Seriously, I can’t think of many endeavors that don’t have a huge list of questions that could serve as content fodder. If you’re publishing once a month, you only need 12 questions to fill out a year; 52 if you want to go weekly. I’m convinced there are at least 52 questions about whatever it is you do. (Trust me – in answering the first, you’ll discover six more.)
I’m afraid of rejection
Rejection is a natural part of doing business. It’s not limited to online efforts, and it’s not limited to writing.
I’m not talking about your mission’s success or failure; I’m talking about people who will, without cause, simply reject what you say. They’ll disapprove of what you do, what you say, how you do it, or how you say it. There will even be people who disapprove of who you are.
Don’t let the haters – the people that, honestly, don’t matter – prevent you from reaching out to the rest of the world – the people that really do matter. Don’t let the fear of the haters, or even the reality of some of their feedback, prevent you from making a difference in someone else’s life. Haters simply aren’t worth that kind of emotional investment, and they haven’t earned the right to control you like that.
They exist. Ignore them. As hard as it might be, move on.
Just as you shouldn’t let failure prevent you from learning and moving on to your next great success, don’t let the fear of negative feedback prevent you from making a difference.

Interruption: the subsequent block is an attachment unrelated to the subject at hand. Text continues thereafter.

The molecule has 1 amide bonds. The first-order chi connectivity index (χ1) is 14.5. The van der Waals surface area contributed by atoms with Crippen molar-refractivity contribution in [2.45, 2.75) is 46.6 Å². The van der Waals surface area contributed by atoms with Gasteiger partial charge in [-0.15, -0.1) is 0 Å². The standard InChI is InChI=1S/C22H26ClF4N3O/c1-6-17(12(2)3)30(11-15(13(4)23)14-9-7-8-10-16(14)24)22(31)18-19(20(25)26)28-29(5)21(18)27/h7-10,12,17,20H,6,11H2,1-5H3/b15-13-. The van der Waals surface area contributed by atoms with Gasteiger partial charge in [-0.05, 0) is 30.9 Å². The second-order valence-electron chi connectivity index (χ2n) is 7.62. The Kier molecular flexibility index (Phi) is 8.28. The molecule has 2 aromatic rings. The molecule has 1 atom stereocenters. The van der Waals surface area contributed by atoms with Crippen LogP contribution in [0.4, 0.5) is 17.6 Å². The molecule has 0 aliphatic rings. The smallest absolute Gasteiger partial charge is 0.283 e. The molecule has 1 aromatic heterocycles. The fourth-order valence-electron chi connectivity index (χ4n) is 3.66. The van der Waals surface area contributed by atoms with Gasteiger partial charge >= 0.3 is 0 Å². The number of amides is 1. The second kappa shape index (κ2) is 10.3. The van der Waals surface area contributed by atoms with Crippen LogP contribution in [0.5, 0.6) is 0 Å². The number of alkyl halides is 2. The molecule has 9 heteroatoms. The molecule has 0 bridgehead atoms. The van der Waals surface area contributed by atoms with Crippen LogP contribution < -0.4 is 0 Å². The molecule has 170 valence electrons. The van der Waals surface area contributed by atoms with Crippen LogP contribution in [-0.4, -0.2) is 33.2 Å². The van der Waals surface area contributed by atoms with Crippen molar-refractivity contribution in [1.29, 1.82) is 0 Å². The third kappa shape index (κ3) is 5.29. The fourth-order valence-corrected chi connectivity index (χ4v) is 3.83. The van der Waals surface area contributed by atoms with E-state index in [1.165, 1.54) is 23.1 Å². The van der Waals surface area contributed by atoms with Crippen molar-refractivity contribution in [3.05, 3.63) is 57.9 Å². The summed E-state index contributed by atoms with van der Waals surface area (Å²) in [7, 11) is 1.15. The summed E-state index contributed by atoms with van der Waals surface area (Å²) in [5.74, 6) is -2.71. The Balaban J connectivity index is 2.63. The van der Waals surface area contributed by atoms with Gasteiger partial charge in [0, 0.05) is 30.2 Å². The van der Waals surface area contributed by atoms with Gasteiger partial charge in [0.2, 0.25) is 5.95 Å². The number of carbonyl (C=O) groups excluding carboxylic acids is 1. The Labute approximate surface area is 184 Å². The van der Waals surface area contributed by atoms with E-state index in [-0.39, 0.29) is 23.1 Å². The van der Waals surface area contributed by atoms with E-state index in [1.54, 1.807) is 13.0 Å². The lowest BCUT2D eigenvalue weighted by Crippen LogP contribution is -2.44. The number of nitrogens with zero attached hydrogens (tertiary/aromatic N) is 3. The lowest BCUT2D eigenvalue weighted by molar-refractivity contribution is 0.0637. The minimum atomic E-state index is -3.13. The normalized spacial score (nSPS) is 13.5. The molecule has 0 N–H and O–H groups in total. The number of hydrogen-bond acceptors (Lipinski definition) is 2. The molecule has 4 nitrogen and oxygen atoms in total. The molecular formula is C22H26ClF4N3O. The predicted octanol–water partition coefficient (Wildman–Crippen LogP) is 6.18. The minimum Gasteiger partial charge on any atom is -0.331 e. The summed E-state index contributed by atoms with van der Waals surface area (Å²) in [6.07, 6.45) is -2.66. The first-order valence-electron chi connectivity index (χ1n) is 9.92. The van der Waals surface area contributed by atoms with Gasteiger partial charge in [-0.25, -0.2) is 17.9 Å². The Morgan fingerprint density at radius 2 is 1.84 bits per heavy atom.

I’m afraid of success
No one will ever say they’re afraid of success, but I see the signs frequently.
Success can be scary. This thing (business, website, whatever…) that you’ve created might take off, and all of a sudden, you’d have to deal with issues you’ve never considered. It’s frightening, and you’re not sure what to do next, and that carefully laid-out plan to continue to grow will fall by the wayside.
Self-sabotage is one way we “protect” ourselves from success.
The easiest self-sabotage that happens all the time? “I’ll write that post later, when I feel better / have more time / have a better idea / when I’m not dealing with this urgent yet trivial thing” and so on.
Writing is hard. Not writing is easy. It’s often the first thing to go when the going gets tough, when we get scared, or when things start to succeed.
Adding fresh content to your site is an important component of keeping your site, and everything it represents, healthy. Don’t abandon it out of fear, or as things start to improve, or that improvement simply won’t last.
Get to it
In no way do I want to make it seem like this whole writing thing is easy. It’s not. But then, anything of value takes effort.
This has value.
Set aside some time, right now, to write, now. Answer that first question. Explain that interesting concept. Describe a little of your business history. Tell people not just who you are, but why you are, and why you do what you do.
Your fans – and you will have them – will eat it up.
Seriously. Get to it. Do the work.
Whenever I write a piece like this, I get a series of “yeah, but…” responses. Basically a list of excuses that people have for not writing, for not doing the work.
Bring it on. What’s your reason for not writing? I’m sure there are valid reasons, but I want to challenge you to challenge yourself and get to it.